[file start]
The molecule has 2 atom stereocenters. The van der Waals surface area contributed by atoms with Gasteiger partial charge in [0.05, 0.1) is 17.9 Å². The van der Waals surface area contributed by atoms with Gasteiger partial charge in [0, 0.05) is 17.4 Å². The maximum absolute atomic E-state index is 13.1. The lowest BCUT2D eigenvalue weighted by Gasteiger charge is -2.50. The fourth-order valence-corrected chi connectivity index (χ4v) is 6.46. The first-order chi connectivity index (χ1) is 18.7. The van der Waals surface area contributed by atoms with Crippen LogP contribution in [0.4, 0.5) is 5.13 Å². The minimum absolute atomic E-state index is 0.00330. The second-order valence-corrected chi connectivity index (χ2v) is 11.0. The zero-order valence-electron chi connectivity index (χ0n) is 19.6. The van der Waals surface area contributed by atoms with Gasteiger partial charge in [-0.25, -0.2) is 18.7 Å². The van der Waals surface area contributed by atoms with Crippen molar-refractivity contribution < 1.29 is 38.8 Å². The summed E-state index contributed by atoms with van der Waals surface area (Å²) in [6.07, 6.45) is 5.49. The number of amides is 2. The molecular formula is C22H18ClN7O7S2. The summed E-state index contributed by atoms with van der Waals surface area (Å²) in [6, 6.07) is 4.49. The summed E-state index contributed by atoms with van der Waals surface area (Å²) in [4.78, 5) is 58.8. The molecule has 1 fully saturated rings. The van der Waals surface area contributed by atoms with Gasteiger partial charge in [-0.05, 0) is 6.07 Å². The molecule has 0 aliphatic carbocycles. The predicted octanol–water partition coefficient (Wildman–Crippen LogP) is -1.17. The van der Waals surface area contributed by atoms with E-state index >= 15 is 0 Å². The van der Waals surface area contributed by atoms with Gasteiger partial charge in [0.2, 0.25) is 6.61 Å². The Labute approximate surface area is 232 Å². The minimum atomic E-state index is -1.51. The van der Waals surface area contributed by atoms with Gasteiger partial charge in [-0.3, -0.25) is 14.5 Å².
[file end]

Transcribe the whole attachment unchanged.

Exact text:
The molecule has 2 atom stereocenters. The van der Waals surface area contributed by atoms with Gasteiger partial charge in [0.05, 0.1) is 17.9 Å². The van der Waals surface area contributed by atoms with Gasteiger partial charge in [0, 0.05) is 17.4 Å². The maximum absolute atomic E-state index is 13.1. The lowest BCUT2D eigenvalue weighted by Gasteiger charge is -2.50. The fourth-order valence-corrected chi connectivity index (χ4v) is 6.46. The first-order chi connectivity index (χ1) is 18.7. The van der Waals surface area contributed by atoms with Crippen LogP contribution in [0.4, 0.5) is 5.13 Å². The minimum absolute atomic E-state index is 0.00330. The second-order valence-corrected chi connectivity index (χ2v) is 11.0. The zero-order valence-electron chi connectivity index (χ0n) is 19.6. The van der Waals surface area contributed by atoms with Gasteiger partial charge in [-0.25, -0.2) is 18.7 Å². The van der Waals surface area contributed by atoms with Crippen molar-refractivity contribution < 1.29 is 38.8 Å². The summed E-state index contributed by atoms with van der Waals surface area (Å²) in [6.07, 6.45) is 5.49. The number of amides is 2. The molecular formula is C22H18ClN7O7S2. The summed E-state index contributed by atoms with van der Waals surface area (Å²) in [6, 6.07) is 4.49. The summed E-state index contributed by atoms with van der Waals surface area (Å²) in [4.78, 5) is 58.8. The molecule has 1 fully saturated rings. The van der Waals surface area contributed by atoms with Gasteiger partial charge in [-0.05, 0) is 6.07 Å². The molecule has 0 aliphatic carbocycles. The predicted octanol–water partition coefficient (Wildman–Crippen LogP) is -1.17. The van der Waals surface area contributed by atoms with E-state index >= 15 is 0 Å². The van der Waals surface area contributed by atoms with Gasteiger partial charge in [0.2, 0.25) is 6.61 Å². The Labute approximate surface area is 232 Å². The minimum atomic E-state index is -1.51. The van der Waals surface area contributed by atoms with Gasteiger partial charge in [-0.3, -0.25) is 14.5 Å².